# A short Excursion into Crystallography

October 11, 2015 3:42 pm
In a silicon perfect crystal each silicon atom is bonded covalently, via , with other surrounding four Si atoms in a regular configuration. The lattice is a variation of the face centered cubic crystal structure called diamond lattice. The structure, including it’s chemical bonding, is schematically illustrated below left. Four atoms (yellow) are bonded to four others within the volume of the (cubic) conventional unit cell. Six atoms fall on the middle of each of the six cube faces, showing two bonds (light blue). Out of eight cube corners, four atoms bond to an atom within the cube (dark blue) and four are bonded outside of the cube (light brown), altogether 18 Si atoms. The primitive cell, depicted in the middle, consist of three lattice vectors given by , and . The lattice constant of silicon is roughly =5.43 Å.

Silicon’s crystallographic structure, as mentioned before, is diamond cubic, which is in the Fdm space group, following the face-centered cubic Bravais lattice. The conventional unit cell, depicted above right, consists of two basis atoms and may be thought of as two inter-penetrating face centered cubic lattices, with a basis of two identical Si atoms associated with each lattice point one displaced from the other by a translation of () along a space diagonal (indicated by the dotted red line). We start with the gray colored Si atom sitting in the origin of the cell and the second is the red colored Si atom. The seven remaining corners are colored in dark blue (note that in this illustration the colors have different meanings). In light blue we have the face-centered atoms of the original conventional cell and in yellow the face-centered atoms of the shifted cell (whose origin is indicated by the red coordinate system). The number of atoms in the unit cell is 8: the eight atoms at the corners belong to 8 cells, the 6 face-centered atoms to two, and four atoms are inside the unit cell. This is illustrated below for the grey Si atom at the corner (left) and face-centered (right). Thus, in total we get . From that it is easy to calculate that the silicon sphere, used in the International Avogadro Project at the National Institute of Standards and Technology (NIST) aiming to redefine the kilogram, has a radius of roughly 4.685 cm.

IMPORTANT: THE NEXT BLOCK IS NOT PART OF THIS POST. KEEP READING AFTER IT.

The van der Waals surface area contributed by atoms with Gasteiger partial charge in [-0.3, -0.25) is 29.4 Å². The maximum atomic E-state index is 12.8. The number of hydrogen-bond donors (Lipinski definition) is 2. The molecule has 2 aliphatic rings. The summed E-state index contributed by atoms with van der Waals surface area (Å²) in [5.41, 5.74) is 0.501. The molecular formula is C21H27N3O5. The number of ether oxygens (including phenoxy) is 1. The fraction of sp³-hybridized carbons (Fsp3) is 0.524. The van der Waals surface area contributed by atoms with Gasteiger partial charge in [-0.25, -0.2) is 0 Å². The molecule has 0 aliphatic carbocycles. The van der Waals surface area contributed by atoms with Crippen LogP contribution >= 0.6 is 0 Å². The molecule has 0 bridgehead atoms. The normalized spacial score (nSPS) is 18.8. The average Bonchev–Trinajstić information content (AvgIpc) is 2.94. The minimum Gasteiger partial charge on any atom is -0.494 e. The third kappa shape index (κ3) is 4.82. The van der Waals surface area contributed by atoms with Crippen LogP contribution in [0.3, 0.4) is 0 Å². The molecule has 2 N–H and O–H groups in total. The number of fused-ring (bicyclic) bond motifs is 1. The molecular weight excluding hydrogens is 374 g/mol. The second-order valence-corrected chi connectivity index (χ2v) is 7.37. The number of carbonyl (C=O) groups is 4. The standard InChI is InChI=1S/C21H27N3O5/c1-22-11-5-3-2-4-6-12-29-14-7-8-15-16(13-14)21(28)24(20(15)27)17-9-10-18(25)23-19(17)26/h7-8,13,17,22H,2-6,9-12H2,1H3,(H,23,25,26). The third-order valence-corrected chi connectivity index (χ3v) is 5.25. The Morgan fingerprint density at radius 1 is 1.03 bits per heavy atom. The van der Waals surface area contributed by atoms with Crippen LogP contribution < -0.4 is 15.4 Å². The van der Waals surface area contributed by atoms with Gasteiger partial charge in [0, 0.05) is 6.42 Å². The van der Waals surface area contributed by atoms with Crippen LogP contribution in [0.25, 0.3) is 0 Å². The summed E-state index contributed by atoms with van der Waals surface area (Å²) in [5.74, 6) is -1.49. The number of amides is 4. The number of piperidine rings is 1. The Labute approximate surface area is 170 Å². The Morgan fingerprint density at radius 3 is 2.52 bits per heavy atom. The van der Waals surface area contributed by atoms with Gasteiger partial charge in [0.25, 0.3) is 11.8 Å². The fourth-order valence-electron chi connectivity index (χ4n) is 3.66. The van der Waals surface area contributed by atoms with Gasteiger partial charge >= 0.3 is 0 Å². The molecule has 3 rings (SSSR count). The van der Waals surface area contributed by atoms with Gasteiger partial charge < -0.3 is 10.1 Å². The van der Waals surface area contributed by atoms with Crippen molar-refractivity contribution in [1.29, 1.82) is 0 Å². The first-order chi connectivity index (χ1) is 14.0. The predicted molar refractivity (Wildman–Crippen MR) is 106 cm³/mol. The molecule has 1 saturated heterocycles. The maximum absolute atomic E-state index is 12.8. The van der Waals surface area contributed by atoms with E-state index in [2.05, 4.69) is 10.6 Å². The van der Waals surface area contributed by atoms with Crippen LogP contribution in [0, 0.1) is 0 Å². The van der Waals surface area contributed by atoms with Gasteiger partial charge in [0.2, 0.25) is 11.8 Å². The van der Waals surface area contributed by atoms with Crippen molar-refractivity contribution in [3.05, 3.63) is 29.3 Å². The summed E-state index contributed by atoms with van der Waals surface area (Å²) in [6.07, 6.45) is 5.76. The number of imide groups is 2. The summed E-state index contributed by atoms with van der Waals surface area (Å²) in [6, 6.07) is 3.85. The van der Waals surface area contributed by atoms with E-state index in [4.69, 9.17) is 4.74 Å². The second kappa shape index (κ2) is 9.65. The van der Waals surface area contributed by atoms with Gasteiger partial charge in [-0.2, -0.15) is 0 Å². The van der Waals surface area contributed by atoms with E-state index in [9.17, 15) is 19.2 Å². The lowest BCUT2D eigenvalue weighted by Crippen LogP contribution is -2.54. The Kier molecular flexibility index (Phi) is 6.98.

In our experiments we only use the {2,2,0} reflection, which is illustrated below left and the right (top-view). The  lattice separations is calculated as Å. The reflected wavelength is given by Bragg‘s law as . Hence, the maximum wavelength is found for back-reflection () yielding Å.

On the left side of the image below you can see an image of the {111} reflection planes with Å, which is significantly larger compared to the {220} reflection. On the right side we have the {113} reflection with Å (note that the unit cell has been rotated by 90 degree for illustrative purpose).

Atoms colored in brown do not belong to the particular reflection planes in the figure above. Other reflections, apart from {2,2,0}, {1,1,0}, {111} and {113}, that are also used in neutron optics are formed by the {115}, {117}, {331}, {335}, and {551} lattice planes.